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Marcel Lucont: Fringe 2012

Note: This review is from 2012

Review by Steve Bennett

Alexis Dubus has got a lot of mileage (kilometreage?) out of this walking French stereotype. Marcel Lucont Is  an aloof, sexually arrogant, philosophising wine-drinker, full of  disdain for the English he has so reluctantly allowed into his company.

Like Al Murray’s Pub Landlord, the creation is simple to grasp, but multi-faceted. Even if the gags fit a pattern of prejudices, they can be approached from various directions – and the joke is as much on the character as the apparently intended target.

Dubus can write some strong lines to this format, but there’s always a slight consciousness that it IS a format – the character remains a character, and never  quite seems real. Not at all a problem over 20 minutes, but leads to a detachment over an hour.

Still, a gamut of techniques are used to vary the pace: an extract from the teenage Lucont’s diaries – which demonstrate a prodigious  sexually maturity – a poem, a schematic of a few more adventurous bedroom techniques, or an amusing chanson or two.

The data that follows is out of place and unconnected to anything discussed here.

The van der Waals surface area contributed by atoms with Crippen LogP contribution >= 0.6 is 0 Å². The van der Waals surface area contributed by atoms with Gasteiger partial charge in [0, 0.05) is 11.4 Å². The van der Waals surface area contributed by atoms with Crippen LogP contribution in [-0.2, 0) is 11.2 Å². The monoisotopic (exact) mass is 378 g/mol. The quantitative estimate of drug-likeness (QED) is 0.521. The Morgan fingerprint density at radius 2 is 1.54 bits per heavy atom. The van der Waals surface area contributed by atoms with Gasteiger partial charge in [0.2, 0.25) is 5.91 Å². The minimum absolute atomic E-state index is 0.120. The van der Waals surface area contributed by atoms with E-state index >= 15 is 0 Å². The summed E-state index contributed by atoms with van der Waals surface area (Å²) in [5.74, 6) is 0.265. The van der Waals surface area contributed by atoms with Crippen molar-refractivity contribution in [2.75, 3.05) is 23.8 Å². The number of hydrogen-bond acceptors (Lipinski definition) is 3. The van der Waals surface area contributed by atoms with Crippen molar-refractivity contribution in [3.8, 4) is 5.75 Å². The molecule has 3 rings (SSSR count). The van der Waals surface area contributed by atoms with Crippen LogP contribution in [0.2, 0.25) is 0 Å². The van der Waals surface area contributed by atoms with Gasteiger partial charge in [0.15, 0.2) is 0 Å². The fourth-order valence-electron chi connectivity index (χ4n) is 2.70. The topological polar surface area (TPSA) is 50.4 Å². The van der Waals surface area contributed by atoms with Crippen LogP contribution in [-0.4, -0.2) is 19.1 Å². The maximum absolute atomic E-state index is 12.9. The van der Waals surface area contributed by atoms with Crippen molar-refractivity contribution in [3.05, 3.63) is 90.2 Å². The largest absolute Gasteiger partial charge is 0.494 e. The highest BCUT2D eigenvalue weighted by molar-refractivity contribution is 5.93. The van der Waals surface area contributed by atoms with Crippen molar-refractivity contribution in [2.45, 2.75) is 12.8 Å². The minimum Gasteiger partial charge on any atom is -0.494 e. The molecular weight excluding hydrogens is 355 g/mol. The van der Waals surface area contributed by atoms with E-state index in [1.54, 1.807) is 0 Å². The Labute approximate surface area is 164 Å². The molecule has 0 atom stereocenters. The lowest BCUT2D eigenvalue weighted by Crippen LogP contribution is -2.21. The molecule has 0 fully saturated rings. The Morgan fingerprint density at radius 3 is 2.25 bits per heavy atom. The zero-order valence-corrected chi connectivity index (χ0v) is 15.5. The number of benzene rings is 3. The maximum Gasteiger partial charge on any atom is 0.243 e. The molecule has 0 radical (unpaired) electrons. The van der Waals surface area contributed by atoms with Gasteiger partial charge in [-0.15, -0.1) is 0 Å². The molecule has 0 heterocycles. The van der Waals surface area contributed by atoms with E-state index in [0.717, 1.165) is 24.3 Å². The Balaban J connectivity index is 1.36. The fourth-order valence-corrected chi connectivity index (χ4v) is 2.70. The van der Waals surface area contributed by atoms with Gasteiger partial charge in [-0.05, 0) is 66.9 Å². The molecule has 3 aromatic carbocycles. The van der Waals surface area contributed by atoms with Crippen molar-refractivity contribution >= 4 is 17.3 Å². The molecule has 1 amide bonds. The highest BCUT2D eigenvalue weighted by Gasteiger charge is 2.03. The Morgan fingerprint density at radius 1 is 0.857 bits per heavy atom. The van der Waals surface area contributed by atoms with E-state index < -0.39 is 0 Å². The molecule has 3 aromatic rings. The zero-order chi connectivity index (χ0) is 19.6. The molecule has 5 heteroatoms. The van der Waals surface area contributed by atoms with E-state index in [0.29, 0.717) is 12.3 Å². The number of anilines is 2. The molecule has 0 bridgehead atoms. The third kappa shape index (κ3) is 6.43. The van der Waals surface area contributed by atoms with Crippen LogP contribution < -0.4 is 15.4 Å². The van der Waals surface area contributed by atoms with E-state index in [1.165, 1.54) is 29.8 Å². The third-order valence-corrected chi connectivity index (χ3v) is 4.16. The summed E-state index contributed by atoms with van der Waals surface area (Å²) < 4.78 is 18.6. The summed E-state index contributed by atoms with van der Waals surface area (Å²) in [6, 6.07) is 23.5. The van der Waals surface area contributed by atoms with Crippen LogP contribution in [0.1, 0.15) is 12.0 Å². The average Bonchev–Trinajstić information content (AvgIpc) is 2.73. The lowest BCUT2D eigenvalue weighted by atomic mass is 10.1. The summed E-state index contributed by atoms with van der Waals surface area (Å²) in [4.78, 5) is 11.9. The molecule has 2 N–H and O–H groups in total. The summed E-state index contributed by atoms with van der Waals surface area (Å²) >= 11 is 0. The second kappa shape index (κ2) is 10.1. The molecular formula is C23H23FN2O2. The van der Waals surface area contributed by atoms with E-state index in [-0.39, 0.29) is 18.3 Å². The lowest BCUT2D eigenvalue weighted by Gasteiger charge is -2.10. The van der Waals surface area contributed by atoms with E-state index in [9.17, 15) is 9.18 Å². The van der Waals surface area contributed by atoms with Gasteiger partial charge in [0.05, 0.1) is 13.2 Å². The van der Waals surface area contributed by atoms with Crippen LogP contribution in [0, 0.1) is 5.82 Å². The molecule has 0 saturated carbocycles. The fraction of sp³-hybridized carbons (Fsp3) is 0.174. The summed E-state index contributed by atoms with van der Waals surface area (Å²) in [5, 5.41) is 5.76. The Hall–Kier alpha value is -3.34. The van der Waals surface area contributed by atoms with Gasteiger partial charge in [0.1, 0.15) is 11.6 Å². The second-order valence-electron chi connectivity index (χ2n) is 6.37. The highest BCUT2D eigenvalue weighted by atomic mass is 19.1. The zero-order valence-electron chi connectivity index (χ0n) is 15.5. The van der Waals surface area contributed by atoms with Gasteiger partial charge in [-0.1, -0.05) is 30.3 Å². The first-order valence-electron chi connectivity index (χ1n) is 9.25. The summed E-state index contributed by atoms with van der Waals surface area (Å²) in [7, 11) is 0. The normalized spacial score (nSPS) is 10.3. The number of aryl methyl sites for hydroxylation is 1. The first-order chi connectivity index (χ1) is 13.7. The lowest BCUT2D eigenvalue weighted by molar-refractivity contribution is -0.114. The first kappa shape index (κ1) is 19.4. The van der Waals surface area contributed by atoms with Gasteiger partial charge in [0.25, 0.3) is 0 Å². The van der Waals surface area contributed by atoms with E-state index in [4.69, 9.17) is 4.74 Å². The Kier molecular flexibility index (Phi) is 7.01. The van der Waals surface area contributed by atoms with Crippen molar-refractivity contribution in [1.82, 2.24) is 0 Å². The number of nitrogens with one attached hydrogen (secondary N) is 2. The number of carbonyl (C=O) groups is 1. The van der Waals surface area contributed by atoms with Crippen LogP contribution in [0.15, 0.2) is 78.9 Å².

Dubus’s delivery is skilful and Silky-smooth, with well-developed languid pacing and able to indulge in linguistic gymnastics worthy of Ronnie Barker, if required. He’s good with his tongue, this one.

And yes, innuendos are all present and correct – after all, the French gave us ‘double entendre’, even though this reaches a nadir with his discussion of ‘Continental Breastfest’.  But these are accompanied by more imaginative gags true to his theme and the odd bit of Gallic insight into where Britain is going wrong, and other subjects. You’ll take a different attitude to bidding someone ‘adieu’ after this.

His haughty attitude aids with audience interaction, when people come in late or nip to the toilet, he can put them in their place with a witheringly sarcastic put down, entirely in character. And if a joke doesn’t get what he wants, it’s just English repression.

Lucont’s been around for several years now, and Dubus seems to have plenty of solid, sometimes excellent, material for him – even though he hasn’t quite got that ‘je ne sais quoi’ to make it a Fringe must-see.

Review date: 23 Aug 2012
Reviewed by: Steve Bennett
Reviewed at: Underbelly Cowgate

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